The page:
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Please use this identifier to cite or link to this item: http://repository.li.mahidol.ac.th/dspace/handle/123456789/32981
Title: Cryptic determinant of a4b7 binding in the v2 loop of hiv-1 gp120
Authors: Boonrat Tassaneetrithep
Doreen Tivon
James Swetnam
Nicos Karasavvas
Nelson L. Michael
Jerome H. Kim
Mary Marovich
Timothy Cardozo
Mahidol University
Walter Reed Army Institute of Research
NYU School of Medicine
Armed Forces Research Institute of Medical Sciences, Thailand
Google LLC
Keywords: Agricultural and Biological Sciences;Biochemistry, Genetics and Molecular Biology;Medicine
Issue Date: 29-Sep-2014
Citation: PLoS ONE. Vol.9, No.9 (2014)
Abstract: The peptide segment of the second variable loop of HIV-1 spanning positions 166-181 harbors two functionally important sites. The first, spanning positions 179-181, engages the human α4b7 integrin receptor which is involved in T-cell guthoming and may play a role in human immunodeficiency virus (HIV)-host cell interactions. The second, at positions 166-178, is a major target of anti-V2 antibodies elicited by the ALVAC/AIDSVAX vaccine used in the RV144 clinical trial. Notably, these two sites are directly adjacent, but do not overlap. Here, we report the identity of a second determinant of α4b7 binding located at positions 170-172 of the V2 loop. This segment - tripeptide QRV170-172- is located within the second site, yet functionally affects the first site. The absence of this segment abrogates α4b7 binding in peptides bearing the same sequence from position 173-185 as the V2 loops of the RV144 vaccines. However, peptides exhibiting V2 loop sequences from heterologous HIV-1 strains that include this QRV170-172 motif bind the α4b7 receptor on cells. Therefore, the peptide segment at positions 166-178 of the V2 loop of HIV-1 viruses appears to harbor a cryptic determinant of α4b7 binding. Prior studies show that the anti-V2 antibody response elicited by the RV144 vaccine, along with immune pressure inferred from a sieve analysis, is directed to this same region of the V2 loop. Accordingly, the anti-V2 antibodies that apparently reduced the risk of infection in the RV144 trial may have functioned by blocking α4b7-mediated HIV-host cell interactions via this cryptic determinant.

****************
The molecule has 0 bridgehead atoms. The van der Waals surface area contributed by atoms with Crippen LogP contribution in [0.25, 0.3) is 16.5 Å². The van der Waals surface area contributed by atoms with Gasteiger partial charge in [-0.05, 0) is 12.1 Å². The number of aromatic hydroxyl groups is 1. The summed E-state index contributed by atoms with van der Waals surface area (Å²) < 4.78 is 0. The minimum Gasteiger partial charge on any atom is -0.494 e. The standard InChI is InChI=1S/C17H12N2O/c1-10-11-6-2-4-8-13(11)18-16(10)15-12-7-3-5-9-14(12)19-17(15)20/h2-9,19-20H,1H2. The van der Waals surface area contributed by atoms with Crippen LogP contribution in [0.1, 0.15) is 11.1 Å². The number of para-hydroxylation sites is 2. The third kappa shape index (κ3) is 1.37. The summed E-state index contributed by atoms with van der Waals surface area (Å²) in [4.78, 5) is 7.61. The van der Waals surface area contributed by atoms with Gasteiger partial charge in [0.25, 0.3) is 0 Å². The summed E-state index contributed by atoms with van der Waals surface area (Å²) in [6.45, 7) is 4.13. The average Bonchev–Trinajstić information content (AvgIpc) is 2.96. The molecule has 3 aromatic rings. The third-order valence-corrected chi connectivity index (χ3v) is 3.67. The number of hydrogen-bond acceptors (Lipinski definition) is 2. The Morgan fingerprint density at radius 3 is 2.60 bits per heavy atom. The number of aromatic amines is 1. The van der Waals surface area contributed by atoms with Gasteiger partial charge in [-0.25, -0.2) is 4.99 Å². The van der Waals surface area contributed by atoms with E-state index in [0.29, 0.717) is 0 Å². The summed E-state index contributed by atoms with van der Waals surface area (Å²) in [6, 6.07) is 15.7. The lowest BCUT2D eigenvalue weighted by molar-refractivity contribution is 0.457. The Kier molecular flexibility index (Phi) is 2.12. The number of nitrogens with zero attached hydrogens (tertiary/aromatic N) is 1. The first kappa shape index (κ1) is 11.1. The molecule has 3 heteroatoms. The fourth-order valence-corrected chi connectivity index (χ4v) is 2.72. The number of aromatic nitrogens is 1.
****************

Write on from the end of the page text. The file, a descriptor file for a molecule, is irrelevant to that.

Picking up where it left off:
URI: https://www.scopus.com/inward/record.uri?partnerID=HzOxMe3b&scp=84907482263&origin=inward
http://repository.li.mahidol.ac.th/dspace/handle/123456789/32981
ISSN: 19326203
Appears in Collections:Scopus 2011-2015

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